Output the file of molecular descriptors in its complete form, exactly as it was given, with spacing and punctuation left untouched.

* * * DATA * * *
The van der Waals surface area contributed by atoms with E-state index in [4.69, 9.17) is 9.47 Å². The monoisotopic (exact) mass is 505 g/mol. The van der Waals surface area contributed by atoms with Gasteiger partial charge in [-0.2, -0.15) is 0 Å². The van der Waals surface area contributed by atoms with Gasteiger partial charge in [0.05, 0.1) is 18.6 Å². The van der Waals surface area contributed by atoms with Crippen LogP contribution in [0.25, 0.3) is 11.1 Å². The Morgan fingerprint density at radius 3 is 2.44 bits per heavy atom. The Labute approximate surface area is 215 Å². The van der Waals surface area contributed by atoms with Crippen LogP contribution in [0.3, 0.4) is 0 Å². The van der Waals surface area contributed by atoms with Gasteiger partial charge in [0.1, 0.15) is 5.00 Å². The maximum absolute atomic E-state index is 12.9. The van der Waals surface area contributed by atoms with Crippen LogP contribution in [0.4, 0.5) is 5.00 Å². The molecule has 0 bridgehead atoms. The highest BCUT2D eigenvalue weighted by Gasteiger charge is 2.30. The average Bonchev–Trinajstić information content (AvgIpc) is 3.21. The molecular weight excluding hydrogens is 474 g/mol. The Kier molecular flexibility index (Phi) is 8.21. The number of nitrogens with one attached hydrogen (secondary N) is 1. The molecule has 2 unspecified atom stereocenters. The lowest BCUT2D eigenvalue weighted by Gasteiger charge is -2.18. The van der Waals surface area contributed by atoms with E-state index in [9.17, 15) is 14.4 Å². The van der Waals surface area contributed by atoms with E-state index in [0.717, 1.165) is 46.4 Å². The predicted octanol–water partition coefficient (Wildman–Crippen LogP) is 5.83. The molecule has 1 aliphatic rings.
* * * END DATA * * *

The van der Waals surface area contributed by atoms with E-state index in [4.69, 9.17) is 9.47 Å². The monoisotopic (exact) mass is 505 g/mol. The van der Waals surface area contributed by atoms with Gasteiger partial charge in [-0.2, -0.15) is 0 Å². The van der Waals surface area contributed by atoms with Gasteiger partial charge in [0.05, 0.1) is 18.6 Å². The van der Waals surface area contributed by atoms with Crippen LogP contribution in [0.25, 0.3) is 11.1 Å². The Morgan fingerprint density at radius 3 is 2.44 bits per heavy atom. The Labute approximate surface area is 215 Å². The van der Waals surface area contributed by atoms with Crippen LogP contribution in [0.3, 0.4) is 0 Å². The van der Waals surface area contributed by atoms with Gasteiger partial charge in [0.1, 0.15) is 5.00 Å². The maximum absolute atomic E-state index is 12.9. The van der Waals surface area contributed by atoms with Crippen LogP contribution in [0.4, 0.5) is 5.00 Å². The molecule has 0 bridgehead atoms. The highest BCUT2D eigenvalue weighted by Gasteiger charge is 2.30. The average Bonchev–Trinajstić information content (AvgIpc) is 3.21. The molecular weight excluding hydrogens is 474 g/mol. The Kier molecular flexibility index (Phi) is 8.21. The number of nitrogens with one attached hydrogen (secondary N) is 1. The molecule has 2 unspecified atom stereocenters. The lowest BCUT2D eigenvalue weighted by Gasteiger charge is -2.18. The van der Waals surface area contributed by atoms with E-state index in [9.17, 15) is 14.4 Å². The van der Waals surface area contributed by atoms with E-state index in [0.717, 1.165) is 46.4 Å². The predicted octanol–water partition coefficient (Wildman–Crippen LogP) is 5.83. The molecule has 1 aliphatic rings.